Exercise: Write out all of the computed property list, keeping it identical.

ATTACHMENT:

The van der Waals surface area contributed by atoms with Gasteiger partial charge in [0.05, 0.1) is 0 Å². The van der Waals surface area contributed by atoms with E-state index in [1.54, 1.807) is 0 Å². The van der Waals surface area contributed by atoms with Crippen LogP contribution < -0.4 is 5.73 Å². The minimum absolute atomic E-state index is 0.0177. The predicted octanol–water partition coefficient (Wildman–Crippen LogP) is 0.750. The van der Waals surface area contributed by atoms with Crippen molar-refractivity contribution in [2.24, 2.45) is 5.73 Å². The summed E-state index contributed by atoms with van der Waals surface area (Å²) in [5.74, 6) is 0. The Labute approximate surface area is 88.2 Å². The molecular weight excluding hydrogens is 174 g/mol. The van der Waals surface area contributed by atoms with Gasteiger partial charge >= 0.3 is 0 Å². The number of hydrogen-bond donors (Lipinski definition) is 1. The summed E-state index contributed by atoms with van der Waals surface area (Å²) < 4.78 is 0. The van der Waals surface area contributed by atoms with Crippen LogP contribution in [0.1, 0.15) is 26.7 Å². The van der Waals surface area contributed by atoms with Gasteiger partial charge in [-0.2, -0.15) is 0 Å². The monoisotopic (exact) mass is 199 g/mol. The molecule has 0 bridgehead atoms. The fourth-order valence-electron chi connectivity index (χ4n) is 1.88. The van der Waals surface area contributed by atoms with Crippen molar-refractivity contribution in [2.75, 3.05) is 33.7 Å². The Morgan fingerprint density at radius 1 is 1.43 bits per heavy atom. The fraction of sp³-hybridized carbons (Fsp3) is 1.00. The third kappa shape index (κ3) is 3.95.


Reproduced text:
The van der Waals surface area contributed by atoms with Gasteiger partial charge in [0.05, 0.1) is 0 Å². The van der Waals surface area contributed by atoms with E-state index in [1.54, 1.807) is 0 Å². The van der Waals surface area contributed by atoms with Crippen LogP contribution < -0.4 is 5.73 Å². The minimum absolute atomic E-state index is 0.0177. The predicted octanol–water partition coefficient (Wildman–Crippen LogP) is 0.750. The van der Waals surface area contributed by atoms with Crippen molar-refractivity contribution in [2.24, 2.45) is 5.73 Å². The summed E-state index contributed by atoms with van der Waals surface area (Å²) in [5.74, 6) is 0. The Labute approximate surface area is 88.2 Å². The molecular weight excluding hydrogens is 174 g/mol. The van der Waals surface area contributed by atoms with Gasteiger partial charge >= 0.3 is 0 Å². The number of hydrogen-bond donors (Lipinski definition) is 1. The summed E-state index contributed by atoms with van der Waals surface area (Å²) < 4.78 is 0. The van der Waals surface area contributed by atoms with Crippen LogP contribution in [0.1, 0.15) is 26.7 Å². The van der Waals surface area contributed by atoms with Gasteiger partial charge in [-0.2, -0.15) is 0 Å². The monoisotopic (exact) mass is 199 g/mol. The molecule has 0 bridgehead atoms. The fourth-order valence-electron chi connectivity index (χ4n) is 1.88. The van der Waals surface area contributed by atoms with Crippen molar-refractivity contribution in [2.75, 3.05) is 33.7 Å². The Morgan fingerprint density at radius 1 is 1.43 bits per heavy atom. The fraction of sp³-hybridized carbons (Fsp3) is 1.00. The third kappa shape index (κ3) is 3.95.